| Jan 25, 2010
Dr. Steve, Carol, RN, and I are assigned to Balou. The sight is the private grounds of the Haitian Baptist Seminary in a hilly suburb of Port-au-Prince. It is estimated that anywhere from 2,500-4000 people are camping on the grass here at night. We have come to provide medical care. It is just one of literally thousands of IDP (Internally Displaced People) camps in and outside of the city. Sheets, tarps, and star-studded sky providing the shelter for these wounded people.
The night I arrive, I hear singing outside my window; I decide to go see where this ‘choir’ is practicing. As I walk down the hill, hundreds of people crowd the grounds. Standing and singings praises, their hands are lifted high in the warm night air. They are dancing and swaying to the worship music flowing out of an outdoor PA system. I join them. There is little room to move. I will never forget the feeling of this night’s experience. It is a taste of heaven in the midst of a hellish nightmare. Only the touch of God can bring such a sweet melody to a thousand broken hearts.
Patients sit in chairs waiting all day to be seen by our little team. This is when I am reminded of the prayers being said on my behalf. Where does my strength come from? Where does this love come from that flows from the depth of my being? His presence is felt. I listen to countless heartbreaking stories.
A 24 year old woman complains of a head wound. “A building collapsed and hit me in the head.”
I remove the dressing from 42 year old Sergo’s arm wound to find bone exposed and huge chunks of muscle cut away…an incredibly complicated injury. Amazingly, he has full use of his hand. We refer him to another facility where he can receive the care he needs.
An 11year old girl sits on a chair in front of me, trying to hold on to the squirming one month old baby in her skinny arms. She is obviously ill at ease with the infant. She tells me that she is the only person able to care for the baby whose family perished. Her complaint, “The baby is not eating”.
Loveson, 28, a handsome young man, winces as I remove the poorly placed stitches from his crushed nose. His wound is infected. His face is seriously disfigured. I talk to him about the love of the Lord. He looks at me and says, “I am a Christian. I know God allowed this to happen to me because He knew I would be able to handle it.”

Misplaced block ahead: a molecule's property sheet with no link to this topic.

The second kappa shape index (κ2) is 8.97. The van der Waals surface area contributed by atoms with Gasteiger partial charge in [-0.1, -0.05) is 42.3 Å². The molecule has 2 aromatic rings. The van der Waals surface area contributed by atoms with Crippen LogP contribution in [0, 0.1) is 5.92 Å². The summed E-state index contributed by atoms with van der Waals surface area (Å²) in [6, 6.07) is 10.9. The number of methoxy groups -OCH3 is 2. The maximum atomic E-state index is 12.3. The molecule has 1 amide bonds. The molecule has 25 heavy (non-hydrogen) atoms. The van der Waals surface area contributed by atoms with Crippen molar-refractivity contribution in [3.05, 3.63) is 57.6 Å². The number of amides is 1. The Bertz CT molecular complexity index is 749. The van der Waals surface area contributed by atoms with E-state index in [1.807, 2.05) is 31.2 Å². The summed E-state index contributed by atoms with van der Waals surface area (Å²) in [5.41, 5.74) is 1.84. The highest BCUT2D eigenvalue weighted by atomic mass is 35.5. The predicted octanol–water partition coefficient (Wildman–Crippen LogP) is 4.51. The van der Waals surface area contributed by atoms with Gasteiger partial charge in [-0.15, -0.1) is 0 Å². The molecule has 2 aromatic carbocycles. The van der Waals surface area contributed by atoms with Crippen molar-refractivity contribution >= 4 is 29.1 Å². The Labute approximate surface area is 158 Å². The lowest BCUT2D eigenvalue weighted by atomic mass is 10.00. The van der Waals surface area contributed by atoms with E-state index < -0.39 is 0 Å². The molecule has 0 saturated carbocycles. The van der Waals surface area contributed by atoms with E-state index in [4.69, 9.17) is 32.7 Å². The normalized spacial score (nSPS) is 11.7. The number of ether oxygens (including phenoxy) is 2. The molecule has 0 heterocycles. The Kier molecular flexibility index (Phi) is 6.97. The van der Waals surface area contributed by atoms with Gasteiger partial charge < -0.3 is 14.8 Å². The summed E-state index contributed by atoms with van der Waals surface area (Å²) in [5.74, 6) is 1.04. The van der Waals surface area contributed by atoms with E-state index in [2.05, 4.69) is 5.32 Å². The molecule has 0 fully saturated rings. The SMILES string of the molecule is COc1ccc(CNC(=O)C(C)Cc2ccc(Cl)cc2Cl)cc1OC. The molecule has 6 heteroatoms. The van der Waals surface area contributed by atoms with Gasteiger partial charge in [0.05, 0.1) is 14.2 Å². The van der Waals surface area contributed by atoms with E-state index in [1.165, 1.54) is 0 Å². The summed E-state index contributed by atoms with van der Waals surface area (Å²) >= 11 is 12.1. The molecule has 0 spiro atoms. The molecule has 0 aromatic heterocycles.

Another young girl holds her little waif of a sister, Coraly, in her lap. I have to give Coraly painful wound care. It is so hard to inflict more pain on this precious little one but I know it is for her good. She is one of five sisters left to fend for themselves after losing their mom and 15 other family members. No dad is in the picture. Little Coraly, may Jesus help you and be your Mommy and Daddy.
Francise and Tranquile are two elderly women in their ~80’s that Carol and I find on the grass in the heat of the midday sun. They seem so helpless just sitting in the midst of the crowd, baking to death. They are both suffering from mild dehydration. We hang a couple IV’s on them and get them to a cooler spot.
Jean, 25, tells me how he crushed his finger while digging through the rubble of his home. I can smell alcohol on his breath and sense a profound despondency in his demeanor. As I suture his finger, I share the hope of Christ with him. I feel a deep love and compassion for him, knowing that I, too, once turned to alcohol to deal with pain. It is so natural to talk with him in a nonjudgmental way. There but for the grace of God go I. Jean returns for wound care several days later with a huge smile on his face sharing that he surrendered his life to Christ. Tears of joy flow from my eyes.
In one day, we admit seven patients to the Israeli hospital. Two are woman with broken pelvises who somehow find their way to our station. They have been untreated since the quake…2 weeks of living with an untreated broken pelvis.
We return to headquarters in Port-au-Prince. I join a team with the 82nd Airborne Unit that has made field assessments and is accompanying our medical volunteers to IDP camps where people have not received medical attention. Several of the clinics we hold in the next few days have tense moments when we are grateful for what seemed to be overkill at first: a group of fully armed soldiers in combat attire fending off the desperate crowd.
LAOGANE PATIENTS LINED UP AT 6AM ON STREET
CHARLES AND HIS MOM AFTER HIS EXTRACTION